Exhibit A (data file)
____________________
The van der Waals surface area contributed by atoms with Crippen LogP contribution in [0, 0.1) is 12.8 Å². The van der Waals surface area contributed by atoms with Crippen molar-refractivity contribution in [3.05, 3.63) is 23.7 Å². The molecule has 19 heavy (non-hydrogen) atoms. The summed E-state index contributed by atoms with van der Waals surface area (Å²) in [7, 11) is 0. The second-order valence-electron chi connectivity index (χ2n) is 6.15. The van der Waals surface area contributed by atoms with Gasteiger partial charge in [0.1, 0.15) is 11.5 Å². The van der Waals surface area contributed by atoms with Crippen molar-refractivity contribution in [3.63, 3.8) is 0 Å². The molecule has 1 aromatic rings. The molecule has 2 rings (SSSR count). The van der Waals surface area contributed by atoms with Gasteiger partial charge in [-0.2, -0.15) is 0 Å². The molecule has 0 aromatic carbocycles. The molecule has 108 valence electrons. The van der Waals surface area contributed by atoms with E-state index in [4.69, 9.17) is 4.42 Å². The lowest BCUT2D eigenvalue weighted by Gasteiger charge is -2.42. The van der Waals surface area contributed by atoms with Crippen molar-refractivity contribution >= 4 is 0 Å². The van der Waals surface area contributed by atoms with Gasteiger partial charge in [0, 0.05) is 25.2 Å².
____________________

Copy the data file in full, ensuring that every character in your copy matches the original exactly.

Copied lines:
The van der Waals surface area contributed by atoms with Crippen LogP contribution in [0, 0.1) is 12.8 Å². The van der Waals surface area contributed by atoms with Crippen molar-refractivity contribution in [3.05, 3.63) is 23.7 Å². The molecule has 19 heavy (non-hydrogen) atoms. The summed E-state index contributed by atoms with van der Waals surface area (Å²) in [7, 11) is 0. The second-order valence-electron chi connectivity index (χ2n) is 6.15. The van der Waals surface area contributed by atoms with Gasteiger partial charge in [0.1, 0.15) is 11.5 Å². The van der Waals surface area contributed by atoms with Crippen molar-refractivity contribution in [3.63, 3.8) is 0 Å². The molecule has 1 aromatic rings. The molecule has 2 rings (SSSR count). The van der Waals surface area contributed by atoms with Gasteiger partial charge in [-0.2, -0.15) is 0 Å². The molecule has 0 aromatic carbocycles. The molecule has 108 valence electrons. The van der Waals surface area contributed by atoms with E-state index in [4.69, 9.17) is 4.42 Å². The lowest BCUT2D eigenvalue weighted by Gasteiger charge is -2.42. The van der Waals surface area contributed by atoms with Crippen molar-refractivity contribution >= 4 is 0 Å². The van der Waals surface area contributed by atoms with Gasteiger partial charge in [0, 0.05) is 25.2 Å².